Subsistence activities are still vitally important both economically and culturally in Alutiiq communities. Salmon makes up the largest portion of the subsistence take. Other types of fish (primarily halibut) and game (caribou, moose, and deer) are second to salmon, with marine mammals, birds, eggs, marine invertebrates, and wild plants used to a lesser extent (Fall and Walker, 1993). Alutiit traditionally fished and hunted sea mammals, including whales from baidarkas (the Aleut-type kayak). Brown bear was an important quarry of hunters in the past, but few Alutiit now have a taste for the meat. Black bear is still used in the Chugach region. Reliance on country foods varies considerably, depending upon access to employment (cash income) and stores. Ivanof Bay, the community with the fewest available jobs and services such as inexpensive freight, had a per capita harvest of 490 pounds of wild game, fish, and vegetable products in 1989. Communities in the region averaged around 300 pounds of subsistence foods harvested per person as calculated for the most representative year between 1982 and 1997 by the Alaska Department of Fish and Game (ADF&G, 2000).

Alutiiq villages have participated in the commercial fisheries since they were established in Alaska, both as fishers and in processing. The mass production of salted and dried salmon (youkala) under the Russians led to the establishment of commercial salteries around the region, but they were not successful. The first salmon cannery in the region was sited at Karluk in 1882 (Roppel, 1994). Salmon processors and herring oil reduction plants were spread widely across the region in the 20th century until market forces and improved transportation shut down all but the largest and most modern plants. Present fish processing ventures are located in Chignik Lagoon, and the cities of Kodiak, Seward, and Cordova. While canneries operated near Native communities, whole villages would move seasonally to the vicinity. Most men fished and women worked in the plants along with imported laborers.

Currently, salmon, halibut, herring, crab, and cod are harvested commercially from most Alutiiq communities. Income from commercial fishing varies significantly between the villages and years, falling significantly in recent years mostly due to weak markets. In 2000, village per capita income generated by operation of fishing vessels ranged from approximately $41,000 in salmon-rich Chignik and $6559 in Old Harbor, to nothing in Karluk, where there are no longer any vessel operators (CFEC, 2001; ADCED, c.2000). In the villages with significant catches, there are large disparities between families with fishing income and those without.

As the fisheries decline, a growing number of Alutiiq individuals, villages, and corporations are developing ecotourism and sport fishing and hunting outfitting ventures. Government and Native organization offices provide a few jobs, and most villages have at least a small store that hires workers. In general, men are more interested in subsistence, commercial fishing, or outdoor guiding activities, whereas there is little interesting or high-paying work available to women in small communities.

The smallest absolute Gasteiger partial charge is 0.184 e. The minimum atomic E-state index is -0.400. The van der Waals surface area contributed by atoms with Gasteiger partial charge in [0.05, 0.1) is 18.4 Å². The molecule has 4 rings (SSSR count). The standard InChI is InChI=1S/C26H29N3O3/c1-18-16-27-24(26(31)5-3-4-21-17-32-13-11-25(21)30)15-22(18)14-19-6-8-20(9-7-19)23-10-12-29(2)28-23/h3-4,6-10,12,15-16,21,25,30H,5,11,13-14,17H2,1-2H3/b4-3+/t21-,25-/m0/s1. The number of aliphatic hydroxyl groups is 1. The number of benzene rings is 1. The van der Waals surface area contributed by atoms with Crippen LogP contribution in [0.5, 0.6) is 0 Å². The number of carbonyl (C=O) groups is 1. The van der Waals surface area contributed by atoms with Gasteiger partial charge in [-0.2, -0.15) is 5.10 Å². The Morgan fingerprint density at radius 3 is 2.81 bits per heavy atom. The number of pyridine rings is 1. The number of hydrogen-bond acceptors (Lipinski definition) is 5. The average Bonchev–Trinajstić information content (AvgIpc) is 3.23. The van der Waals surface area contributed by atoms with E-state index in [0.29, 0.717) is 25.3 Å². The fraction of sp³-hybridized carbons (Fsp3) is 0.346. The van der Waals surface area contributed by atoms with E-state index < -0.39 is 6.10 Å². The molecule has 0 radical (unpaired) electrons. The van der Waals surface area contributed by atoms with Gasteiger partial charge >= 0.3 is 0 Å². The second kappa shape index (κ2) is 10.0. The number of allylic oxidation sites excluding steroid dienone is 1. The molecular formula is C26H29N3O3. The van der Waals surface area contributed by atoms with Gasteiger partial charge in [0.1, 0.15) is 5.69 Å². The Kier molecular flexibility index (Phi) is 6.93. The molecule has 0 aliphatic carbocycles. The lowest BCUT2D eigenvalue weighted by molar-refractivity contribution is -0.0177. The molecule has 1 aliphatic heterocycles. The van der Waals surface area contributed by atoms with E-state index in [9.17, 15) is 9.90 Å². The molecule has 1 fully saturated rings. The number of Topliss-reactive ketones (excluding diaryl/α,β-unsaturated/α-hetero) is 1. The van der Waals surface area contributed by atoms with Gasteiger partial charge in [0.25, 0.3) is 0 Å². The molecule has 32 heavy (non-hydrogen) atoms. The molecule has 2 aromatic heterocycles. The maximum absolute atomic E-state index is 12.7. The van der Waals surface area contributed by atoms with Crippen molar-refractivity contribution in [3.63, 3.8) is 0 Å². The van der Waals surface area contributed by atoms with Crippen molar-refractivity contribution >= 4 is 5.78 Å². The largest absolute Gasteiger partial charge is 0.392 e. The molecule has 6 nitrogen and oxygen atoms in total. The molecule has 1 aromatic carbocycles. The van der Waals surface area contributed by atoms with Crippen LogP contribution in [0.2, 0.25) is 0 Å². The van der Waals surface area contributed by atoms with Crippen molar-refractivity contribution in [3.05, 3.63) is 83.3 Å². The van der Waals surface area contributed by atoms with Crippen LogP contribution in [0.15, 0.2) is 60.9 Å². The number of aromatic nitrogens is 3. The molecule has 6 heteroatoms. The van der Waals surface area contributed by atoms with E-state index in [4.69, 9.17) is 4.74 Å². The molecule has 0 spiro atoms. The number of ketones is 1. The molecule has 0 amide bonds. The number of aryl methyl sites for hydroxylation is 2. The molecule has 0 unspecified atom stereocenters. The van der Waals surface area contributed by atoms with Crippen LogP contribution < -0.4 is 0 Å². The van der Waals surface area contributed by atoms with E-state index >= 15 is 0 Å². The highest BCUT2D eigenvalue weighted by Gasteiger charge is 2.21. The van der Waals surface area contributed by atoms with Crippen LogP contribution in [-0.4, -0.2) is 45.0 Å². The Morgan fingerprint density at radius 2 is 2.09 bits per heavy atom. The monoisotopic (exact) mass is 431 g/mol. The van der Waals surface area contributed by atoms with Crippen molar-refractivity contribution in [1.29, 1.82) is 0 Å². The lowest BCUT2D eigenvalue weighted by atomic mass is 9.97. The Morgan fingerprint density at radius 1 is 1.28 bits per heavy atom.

Sea mammal hunting, under pressure from government regulation and declining stocks, no longer holds the importance to subsistence it once did. Seals and sea lions are still hunted on occasion. The highly developed whale hunting technology declined after the Russians forcibly redirected Alutiiq hunting efforts to sea otters. Whales were hunted from baidarkas with ground slate lances poisoned with an aconite extract from the root of monkshood (Aconitum delphinifoli-um). The whales were not pursued after being speared, but washed ashore after several days. Whale and seal oil were burned in stone lamps and provided a main source of light and heat.

Whales figured prominently in Alutiiq cosmology, and are featured subjects of petroglyphs on Kodiak Island. These may be related to Aleut whaling cults. Other aspects of ceremonialism, including seasonal festivals and masks, resemble those of Bristol Bay and Bering Sea coast Yupiit (Fitzhugh, 1988). Most ceremonial activities were held in the kashim (men's house) and included memorial feasts, potlatches, and whaling ceremonies. The kashim was a large version of the barabara, a semisubterranean house supported with driftwood and covered in sod in which people lived. Ordinary barabaras housed about 20 people, typically constructed with a large central cooking and gathering room and smaller private family rooms and a steam bath (magiwek) off to the sides. A large settlement might have as many as ten of the structures. Families were matrilocal, several sisters often sharing a house.

Chiefs (anayugak), who were the richest men and owners of the kashim, would lead one or more villages. Shamans could be either men or women. They predicted the weather, divined times for hunting and other activities, dealt with the spirit world, and brokered human disputes through supernatural means using dolls and other objects. (Some shamanism has continued underground in living memory.) Women were generally the midwives and healers and employed bloodletting, herbalism, and other methods. Most men and women wore labrets or lip piercings, the value of which may have indicated rank. Women tattooed their faces.